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El Duque's Excellent Adventure

How Cuba's ace pitcher escaped political oppression to become part of a great American success story.
Kenneth Shouler
From the Print Edition:
Orlando Hernandez, Mar/Apr 99

(continued from page 6)

A great tradition of Latin American players in the major leagues precedes him: Luis Tiant, the pitcher from Marianao, Cuba, with the numbing spin delivery and the inscrutable habit of smoking cigars in the shower after victories, who won 229 games in his 19-year career; Minnie Minoso, the Jackie Robinson of Latin baseball, who didn't become a regular major league outfielder until he was 28 years old, yet played his last game at the age of 57, hitting over .300 eight times in 17 seasons, and Marichal, who made the Hall of Fame on the strength of 243 victories--to name only a few.

With no shortage of Cuban idols, Hernandez must meet an imposing challenge. The great Yankees don't have just one memorable year, nor do their great teams pat their own backs after one remarkable season. To have staying power, Horatio Alger stories must last. For El Duque, the escape is over but the journey is just beginning.

Kenneth Shouler is a contributor to Cigar Aficionado and the author of The Real 100 Best Baseball Players of All Time--and Why. A Hero's Modest Begininng

The extraordinary saga of Orlando Hernandez, better known as El Duque, began in an unlikely spot, a humble town in rural Cuba. But the pitcher's family and friends who remain there never doubted his ultimate success.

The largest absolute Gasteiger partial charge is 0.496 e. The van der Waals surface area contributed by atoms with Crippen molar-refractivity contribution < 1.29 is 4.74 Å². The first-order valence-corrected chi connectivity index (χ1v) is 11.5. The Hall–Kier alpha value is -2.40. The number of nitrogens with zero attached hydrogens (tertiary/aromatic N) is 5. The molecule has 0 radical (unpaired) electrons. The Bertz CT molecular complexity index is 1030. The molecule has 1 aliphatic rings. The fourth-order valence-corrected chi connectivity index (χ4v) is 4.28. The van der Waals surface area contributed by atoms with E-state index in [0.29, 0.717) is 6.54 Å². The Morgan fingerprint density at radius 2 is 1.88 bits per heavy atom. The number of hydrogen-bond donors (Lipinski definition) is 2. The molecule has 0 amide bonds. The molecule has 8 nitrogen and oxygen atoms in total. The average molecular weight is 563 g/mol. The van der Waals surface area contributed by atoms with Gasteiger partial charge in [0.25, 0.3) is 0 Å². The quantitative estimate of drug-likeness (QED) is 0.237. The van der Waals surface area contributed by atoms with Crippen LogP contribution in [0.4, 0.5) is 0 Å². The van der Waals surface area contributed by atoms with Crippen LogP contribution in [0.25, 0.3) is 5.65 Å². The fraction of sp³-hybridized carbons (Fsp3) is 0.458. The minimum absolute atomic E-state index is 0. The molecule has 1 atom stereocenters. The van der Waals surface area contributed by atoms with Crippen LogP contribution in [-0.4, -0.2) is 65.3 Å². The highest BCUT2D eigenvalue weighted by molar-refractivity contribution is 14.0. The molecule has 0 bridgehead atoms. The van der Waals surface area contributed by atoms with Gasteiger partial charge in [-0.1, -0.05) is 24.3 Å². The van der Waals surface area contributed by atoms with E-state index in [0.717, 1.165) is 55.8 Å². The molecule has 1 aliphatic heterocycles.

The town of Wajay sits in the Cuban countryside about 25 miles south of Havana. Surrounded by open fields and small farms, it consists of a short main street and small, close-set houses. The homes, built of cement and stucco, are painted in bright colors, embodying the innate cheerfulness of this resilient people, but, reflecting the tough times they've faced for so many years, the paint is patched and peeling. Bicycles outnumber the battered old cars in the street; children play in dusty yards and old men squat in the December sunshine.

At a shabby pink house, a young woman answers a knock on the door. Her eyes are sleepy but her face lights up in a smile. Yes, this is the house where El Duque lived.

Her name is Yusleydys; she's 17, married to Geraldo Enrique Regalado Pedroso, one of the pitcher's brothers, and lives in the house with her brother, Miguel. She invites us in. The one-room dwelling is divided in two by a makeshift wall of concrete blocks; the front portion is a living room, with a cement floor, a few battered chairs, a large television set and an aquarium that glows a ghostly green.

It could be any poor person's house in any tropical town. Except that one of the family photographs taped to the wall captures Hernandez in a Yankees cap, smiling from a convertible that's rolling down Broadway in New York City, surrounded by cheering crowds. And on a shelf below the television, what looks like a shrine includes a trophy of a baseball player and an aluminum bat.

"Lots of people have come to see where El Duque lived," Yusleydys says. She relates that the pitcher's mother lived here, and his grandmother and grandfather, who sold newspapers and magazines for a living. "His father was here for a while," she adds. "He was a baseball player, too, and so were his brothers. But I think El Duque was the best."

An old man who lives next door shares her pride in Hernandez's success story. He mumbles his name--government surveillance is still pervasive in Cuba--but he's voluble in his praise for the hometown pitcher; "All the kids around here play baseball. We are happy that El Duque plays so well."


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